View Full Version : Aquitted vs. Not guilty-what is the difference???


evl19
05-03-2007, 12:25 PM
Who knows what is the difference of being aquitted vs. found not guilty?:confused:

steph0219
05-03-2007, 12:44 PM
Who knows what is the difference of being aquitted vs. found not guilty?:confused:

Here is the webster definiton.....Same thing for not guilty....

acquitted Aadjective1 acquitted, not guilty (http://www.wordreference.com/definition/not%5Fguilty)
declared not guilty of a specific offense or crime; legally blameless; "he stands acquitted on all charges"; "the jury found him not guilty by reason of insanity"

Take Care............

meganlea
05-03-2007, 08:09 PM
They're the same.

Gryphon
05-04-2007, 12:13 PM
Yes, legally identical terms. Neither means "innocent". Both mean that the DA has failed to prove the case beyond a reasonable doubt. (This leaves open the possiblity that the Defednant was almost certainly guilty, but there was a reasonable doubt. It also covers situations where someone was factually innocent. Not guilty, or an aquital, covers a really broad range of "relative guiltiness".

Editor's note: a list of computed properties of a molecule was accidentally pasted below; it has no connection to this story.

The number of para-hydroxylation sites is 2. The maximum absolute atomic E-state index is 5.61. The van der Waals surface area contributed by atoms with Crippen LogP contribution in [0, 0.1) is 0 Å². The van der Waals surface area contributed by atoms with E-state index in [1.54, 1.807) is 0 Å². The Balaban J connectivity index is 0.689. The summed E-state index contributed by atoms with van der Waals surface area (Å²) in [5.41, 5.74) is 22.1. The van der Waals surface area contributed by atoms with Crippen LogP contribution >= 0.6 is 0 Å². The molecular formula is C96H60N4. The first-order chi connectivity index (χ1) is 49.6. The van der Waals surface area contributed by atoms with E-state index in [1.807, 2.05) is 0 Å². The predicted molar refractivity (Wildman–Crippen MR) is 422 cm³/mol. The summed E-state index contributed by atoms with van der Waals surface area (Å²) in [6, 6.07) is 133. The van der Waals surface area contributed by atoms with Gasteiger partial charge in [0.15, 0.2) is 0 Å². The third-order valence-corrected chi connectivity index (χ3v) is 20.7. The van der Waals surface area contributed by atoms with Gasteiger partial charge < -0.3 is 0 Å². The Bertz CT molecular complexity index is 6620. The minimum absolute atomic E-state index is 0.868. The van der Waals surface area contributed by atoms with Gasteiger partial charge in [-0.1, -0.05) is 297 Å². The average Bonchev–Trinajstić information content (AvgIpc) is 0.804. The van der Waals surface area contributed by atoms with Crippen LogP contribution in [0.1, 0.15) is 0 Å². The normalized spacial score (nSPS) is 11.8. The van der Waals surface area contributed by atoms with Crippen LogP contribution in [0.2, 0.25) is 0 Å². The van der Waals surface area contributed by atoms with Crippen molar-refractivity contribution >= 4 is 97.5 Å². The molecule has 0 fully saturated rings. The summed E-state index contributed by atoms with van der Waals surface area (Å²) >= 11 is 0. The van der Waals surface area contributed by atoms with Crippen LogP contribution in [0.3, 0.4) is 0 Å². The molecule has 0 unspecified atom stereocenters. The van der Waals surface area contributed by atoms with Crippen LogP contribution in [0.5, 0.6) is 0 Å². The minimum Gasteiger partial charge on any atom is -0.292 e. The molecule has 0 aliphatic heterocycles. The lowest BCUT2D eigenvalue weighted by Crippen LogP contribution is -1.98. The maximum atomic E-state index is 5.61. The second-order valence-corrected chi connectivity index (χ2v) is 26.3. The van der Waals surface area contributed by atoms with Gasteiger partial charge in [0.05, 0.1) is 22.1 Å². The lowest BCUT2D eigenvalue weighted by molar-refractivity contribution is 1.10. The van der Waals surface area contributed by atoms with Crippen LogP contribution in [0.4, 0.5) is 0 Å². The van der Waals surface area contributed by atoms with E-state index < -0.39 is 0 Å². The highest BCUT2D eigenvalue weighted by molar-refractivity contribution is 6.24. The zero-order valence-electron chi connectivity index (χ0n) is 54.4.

States have a way to be declared "factually innocent". That's where the evidence, in the light most favorable to the prosecution, could not possibly have supported a conviction. Such a finding is very rare.

steph0219
05-04-2007, 12:16 PM
Yes, legally identical terms. Neither means "innocent". Both mean tha tteh DA has failed to prove teh case beyond a reasonable doubt. (This leaves open the possiblity that the Defednant was almost certainly guilty, but there was a reasonable doubt. It also covers situations where someone was factually innocent. Not guilty, or an aquital, covers a really broad range of "relative guiltiness".
States have a way to be declared "factually innocent". That's where the evidence, in the light most favorable to the prosecution, could not possibly have supported a conviction. Such a finding is very rare.

Not Guilty means exactly that you are found not guilty of the crime (innocent). Acquitted means what you state, there wasn't enough evidence to find guilt therefore the defendant is acquitted of all charges.

Big difference between the two.

evl19
05-04-2007, 12:34 PM
thanks gryphon for clearing up the actual difference between the two.

haswtch
05-04-2007, 12:54 PM
Just TRY getting a DA to agree that acquitted means innocent. If you like beating your head on a wall.:)

Gryphon
05-04-2007, 01:04 PM
Incorrect.
Defense trial lawyers spend most of jury Vior Dire trying to educate jurors that it is NOT their job to declare innocence, only to determine whether the DA's burden is met. That's why, after all teh evidence is heard, a "not guilty" finding covers a range from "factually innocent", all the way up to "almost certanly did it". A "Guilty" verdict covers the very tiny range of "Guilt Beyond a Reasonable Doubt", meaning that there is no reasonable explanation other than guilt. Trial lawyers sometimes usual a visual graphic to make this clear.